And it's a very different scenario than what was in play prior to the pandemic when everything seemingly was contracting. During the fall of 2019, the retailer made an appearance on a watch list for showing an elevated risk of bankruptcy. By January of 2020, the retailer stated that it would shut around 100 stores and was embarking on a three-year, $80 million expense reduction plan. That came just after the company announced a 10% corporate workforce reduction at its Columbus, Ohio, headquarters and its New York City design studio, followed by an additional 10% reduction in December of that same year.
And the company is still in a precarious position. S&P Global Market Intelligence identified 15 companies on its "Most Vulnerable U.S. Retailers" list as of August 16. Express made that list, coming in third behind Merion and J. Jill, with a 21.7% probability of default on its debt in one year.
At the time the company revealed that it was closing 100 stores, Baxter also presented a corporate turnaround strategy, which, in part, included a plan to drive customer retention and acquisition, inventory optimization, a product-first approach and a "promise to customers to edit the best of current fashion for real-life versatility."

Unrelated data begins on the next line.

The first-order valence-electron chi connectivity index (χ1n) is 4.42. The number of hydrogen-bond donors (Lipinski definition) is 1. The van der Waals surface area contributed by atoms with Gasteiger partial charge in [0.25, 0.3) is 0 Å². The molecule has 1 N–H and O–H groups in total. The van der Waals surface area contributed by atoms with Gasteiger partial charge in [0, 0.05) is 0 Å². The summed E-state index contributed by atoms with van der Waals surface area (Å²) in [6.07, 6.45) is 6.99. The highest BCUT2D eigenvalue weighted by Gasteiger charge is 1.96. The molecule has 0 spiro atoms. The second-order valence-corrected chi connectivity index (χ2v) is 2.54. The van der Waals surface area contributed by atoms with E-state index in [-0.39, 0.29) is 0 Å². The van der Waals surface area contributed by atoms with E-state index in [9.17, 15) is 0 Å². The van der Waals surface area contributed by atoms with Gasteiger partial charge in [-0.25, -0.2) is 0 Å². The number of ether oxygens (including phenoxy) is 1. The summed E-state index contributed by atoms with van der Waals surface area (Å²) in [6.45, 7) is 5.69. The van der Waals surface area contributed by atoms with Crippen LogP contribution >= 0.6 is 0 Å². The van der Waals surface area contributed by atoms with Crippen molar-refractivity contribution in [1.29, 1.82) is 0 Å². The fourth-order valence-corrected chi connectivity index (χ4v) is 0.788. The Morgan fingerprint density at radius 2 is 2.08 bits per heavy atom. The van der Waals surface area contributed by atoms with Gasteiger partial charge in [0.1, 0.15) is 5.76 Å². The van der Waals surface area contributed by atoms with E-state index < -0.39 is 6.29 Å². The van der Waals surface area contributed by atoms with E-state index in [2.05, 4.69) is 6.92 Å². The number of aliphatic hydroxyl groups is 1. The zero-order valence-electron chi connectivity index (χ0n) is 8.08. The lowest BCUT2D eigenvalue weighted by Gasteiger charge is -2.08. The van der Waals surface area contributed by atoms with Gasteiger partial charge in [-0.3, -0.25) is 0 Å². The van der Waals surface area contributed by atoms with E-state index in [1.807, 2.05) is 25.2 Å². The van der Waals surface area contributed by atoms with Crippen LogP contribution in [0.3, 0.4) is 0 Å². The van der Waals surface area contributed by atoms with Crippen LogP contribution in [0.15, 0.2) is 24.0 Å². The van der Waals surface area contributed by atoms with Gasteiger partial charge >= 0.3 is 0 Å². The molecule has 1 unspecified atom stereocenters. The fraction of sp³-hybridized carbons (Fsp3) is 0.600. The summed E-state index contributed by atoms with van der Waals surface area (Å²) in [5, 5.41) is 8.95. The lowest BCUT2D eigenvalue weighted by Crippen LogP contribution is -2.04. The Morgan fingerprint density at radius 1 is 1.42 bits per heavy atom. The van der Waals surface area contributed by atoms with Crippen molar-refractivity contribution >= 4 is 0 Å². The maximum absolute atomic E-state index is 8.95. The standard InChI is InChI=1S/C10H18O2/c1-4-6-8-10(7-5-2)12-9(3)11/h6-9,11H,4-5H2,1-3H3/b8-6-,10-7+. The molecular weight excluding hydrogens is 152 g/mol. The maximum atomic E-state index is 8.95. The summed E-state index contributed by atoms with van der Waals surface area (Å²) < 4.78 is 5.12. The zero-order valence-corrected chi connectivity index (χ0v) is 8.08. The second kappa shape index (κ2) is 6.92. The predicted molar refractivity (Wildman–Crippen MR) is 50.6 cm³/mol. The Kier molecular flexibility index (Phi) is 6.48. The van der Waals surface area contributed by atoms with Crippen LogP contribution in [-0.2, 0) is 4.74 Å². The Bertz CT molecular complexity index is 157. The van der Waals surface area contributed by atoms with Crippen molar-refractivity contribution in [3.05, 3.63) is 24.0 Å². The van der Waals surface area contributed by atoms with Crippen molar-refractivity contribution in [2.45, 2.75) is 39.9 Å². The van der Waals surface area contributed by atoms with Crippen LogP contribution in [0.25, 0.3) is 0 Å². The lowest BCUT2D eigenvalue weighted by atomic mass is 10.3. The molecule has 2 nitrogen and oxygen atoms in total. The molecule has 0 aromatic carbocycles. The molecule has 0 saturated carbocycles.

The Express Edit store looks to be the embodiment of that promise.
"Shoppers are increasingly attracted to curated selections by experts and influencers," Daniel Levine, director of the Avant-Guide Institute, said via email. "The idea that a store would curate its own collection is a playful twist on that trend."
Express Edit is tapping into that sense of curating a capsule collection through its merchandising. The store groups together like colors and places products in ways that shoppers can easily create outfits. "They've got belts hanging up over there with the outfit, they've got sunglasses sitting there," said Joan Braatz, a freelance executive merchandiser with assortment optimization and product development experience with retailers including J.C. Penney and Macy's. Braatz noted that many Express competitors keep those items grouped together near the cash wrap. "It really feels like to me they're trying to cross-sell," Braatz said, stating that there is an opportunity to increase the units per transaction by selling an outfit instead of unrelated pieces.